Diabetes

11 November 2015

Insulin pumps give diabetic kids better blood sugar control

Insulin pumps are proving to be more effective in the management of blood sugar in kids who have type 1 diabetes.

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Insulin pumps help improve blood sugar control in children and teens with type 1 diabetes, researchers are reporting.

People with type 1 diabetes no longer produce enough insulin – a hormone necessary for the body and brain to use the carbohydrates in foods as fuel. Before insulin pumps, the only way to replace the lost insulin was through multiple daily injections of insulin.

Not fully automated

Insulin pumps use a thin tube that's inserted under the skin to deliver the missing insulin.

Read: Type 1 diabetes in children

Insulin pump sites – that's where the tubing goes into the skin – typically have to be changed every three days, according to the American Diabetes Association (ADA).

People with diabetes still have to tell the pump to deliver insulin, and how much insulin to deliver. They are not fully automated.

For the new study, researchers looked at three diabetes registries in the United States, Germany/Austria and England/Wales that included 55,000 children and teens with type 1 diabetes.

The researchers – led in the United States by Dr Jennifer Sherr, at Yale School of Medicine, in New Haven, Connecticut – compared haemoglobin A1C levels among youngsters with type 1 diabetes who used either insulin pumps or insulin injections.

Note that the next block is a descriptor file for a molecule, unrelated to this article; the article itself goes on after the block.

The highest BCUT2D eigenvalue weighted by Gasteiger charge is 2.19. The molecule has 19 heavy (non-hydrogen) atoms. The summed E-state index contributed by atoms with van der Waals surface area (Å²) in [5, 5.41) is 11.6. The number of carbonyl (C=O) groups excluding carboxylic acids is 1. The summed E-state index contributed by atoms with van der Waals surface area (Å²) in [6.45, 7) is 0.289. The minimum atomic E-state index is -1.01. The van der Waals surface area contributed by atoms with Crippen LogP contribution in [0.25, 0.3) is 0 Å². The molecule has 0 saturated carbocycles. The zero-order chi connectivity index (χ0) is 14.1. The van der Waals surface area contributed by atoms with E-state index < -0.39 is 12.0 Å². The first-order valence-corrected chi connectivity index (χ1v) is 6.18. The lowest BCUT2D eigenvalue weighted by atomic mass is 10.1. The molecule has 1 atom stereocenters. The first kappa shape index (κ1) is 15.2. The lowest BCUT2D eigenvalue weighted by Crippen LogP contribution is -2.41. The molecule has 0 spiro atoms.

Read: Insulin pumps better for diabetic kids

The haemoglobin A1C test provides a two- to three-month average of blood sugar levels. An A1C level of 7.5 percent or less is generally recommended for children and teens with type 1 diabetes, according to the ADA.

Further research required

The study revealed that mean A1C levels were 8 percent for those using insulin pumps. For those using insulin injections, the study found a mean A1C level of 8.5 percent.

The researchers also found that only 22 percent of kids in ethnic minorities had pumps, compared with 34 percent of non-minority children. In addition, the study authors discovered that girls were more likely to have pumps than boys – 34 percent versus 30 percent.

Read: Diabetes in kids to double

The study was published in the online edition of the journal Diabetologia.

Experts say that most children with type 1 diabetes qualify for insulin pump use. But there are wide variations in the availability and use of the devices, the researchers said.

The study authors called for further research into expanding the use of insulin pumps among young patients regardless of age, sex, ethnicity or country. 

Read more: 

African kids given free insulin  

High-dose insulin may prevent type 1 diabetes in high-risk kids  

Tips for teachers with diabetic kids in class

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